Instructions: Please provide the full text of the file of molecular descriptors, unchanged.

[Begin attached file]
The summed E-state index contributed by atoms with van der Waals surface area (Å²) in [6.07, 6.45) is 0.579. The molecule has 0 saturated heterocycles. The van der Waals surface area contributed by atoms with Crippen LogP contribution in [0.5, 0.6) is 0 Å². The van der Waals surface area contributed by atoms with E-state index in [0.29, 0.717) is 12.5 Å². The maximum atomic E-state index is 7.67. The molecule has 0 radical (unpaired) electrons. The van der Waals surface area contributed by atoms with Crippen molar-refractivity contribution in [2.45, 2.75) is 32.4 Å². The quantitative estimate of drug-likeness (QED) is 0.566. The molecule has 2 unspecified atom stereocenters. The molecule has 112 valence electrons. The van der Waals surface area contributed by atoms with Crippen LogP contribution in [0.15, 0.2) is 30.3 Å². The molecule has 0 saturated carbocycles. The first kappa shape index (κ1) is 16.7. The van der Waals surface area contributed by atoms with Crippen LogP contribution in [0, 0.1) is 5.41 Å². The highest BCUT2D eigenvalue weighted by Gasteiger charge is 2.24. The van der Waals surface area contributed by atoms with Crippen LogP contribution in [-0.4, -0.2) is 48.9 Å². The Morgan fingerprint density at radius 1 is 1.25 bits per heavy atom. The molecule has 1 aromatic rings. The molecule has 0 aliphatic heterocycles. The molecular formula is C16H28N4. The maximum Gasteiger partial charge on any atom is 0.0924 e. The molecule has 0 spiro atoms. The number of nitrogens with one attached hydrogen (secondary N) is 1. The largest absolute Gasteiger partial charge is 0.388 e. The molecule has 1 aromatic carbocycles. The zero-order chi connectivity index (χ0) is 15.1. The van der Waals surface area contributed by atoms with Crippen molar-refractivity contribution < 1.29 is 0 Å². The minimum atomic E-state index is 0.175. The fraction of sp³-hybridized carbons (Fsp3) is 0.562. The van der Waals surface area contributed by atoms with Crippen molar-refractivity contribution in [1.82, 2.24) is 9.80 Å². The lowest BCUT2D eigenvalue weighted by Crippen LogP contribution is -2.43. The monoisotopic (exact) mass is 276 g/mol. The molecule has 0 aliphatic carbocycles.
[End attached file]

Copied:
The summed E-state index contributed by atoms with van der Waals surface area (Å²) in [6.07, 6.45) is 0.579. The molecule has 0 saturated heterocycles. The van der Waals surface area contributed by atoms with Crippen LogP contribution in [0.5, 0.6) is 0 Å². The van der Waals surface area contributed by atoms with E-state index in [0.29, 0.717) is 12.5 Å². The maximum atomic E-state index is 7.67. The molecule has 0 radical (unpaired) electrons. The van der Waals surface area contributed by atoms with Crippen molar-refractivity contribution in [2.45, 2.75) is 32.4 Å². The quantitative estimate of drug-likeness (QED) is 0.566. The molecule has 2 unspecified atom stereocenters. The molecule has 112 valence electrons. The van der Waals surface area contributed by atoms with Crippen LogP contribution in [0.15, 0.2) is 30.3 Å². The molecule has 0 saturated carbocycles. The first kappa shape index (κ1) is 16.7. The van der Waals surface area contributed by atoms with Crippen LogP contribution in [0, 0.1) is 5.41 Å². The highest BCUT2D eigenvalue weighted by Gasteiger charge is 2.24. The van der Waals surface area contributed by atoms with Crippen LogP contribution in [-0.4, -0.2) is 48.9 Å². The Morgan fingerprint density at radius 1 is 1.25 bits per heavy atom. The molecule has 1 aromatic rings. The molecule has 0 aliphatic heterocycles. The molecular formula is C16H28N4. The maximum Gasteiger partial charge on any atom is 0.0924 e. The molecule has 0 spiro atoms. The number of nitrogens with one attached hydrogen (secondary N) is 1. The largest absolute Gasteiger partial charge is 0.388 e. The molecule has 1 aromatic carbocycles. The zero-order chi connectivity index (χ0) is 15.1. The van der Waals surface area contributed by atoms with Crippen molar-refractivity contribution < 1.29 is 0 Å². The minimum atomic E-state index is 0.175. The fraction of sp³-hybridized carbons (Fsp3) is 0.562. The van der Waals surface area contributed by atoms with Crippen molar-refractivity contribution in [1.82, 2.24) is 9.80 Å². The lowest BCUT2D eigenvalue weighted by Crippen LogP contribution is -2.43. The monoisotopic (exact) mass is 276 g/mol. The molecule has 0 aliphatic carbocycles.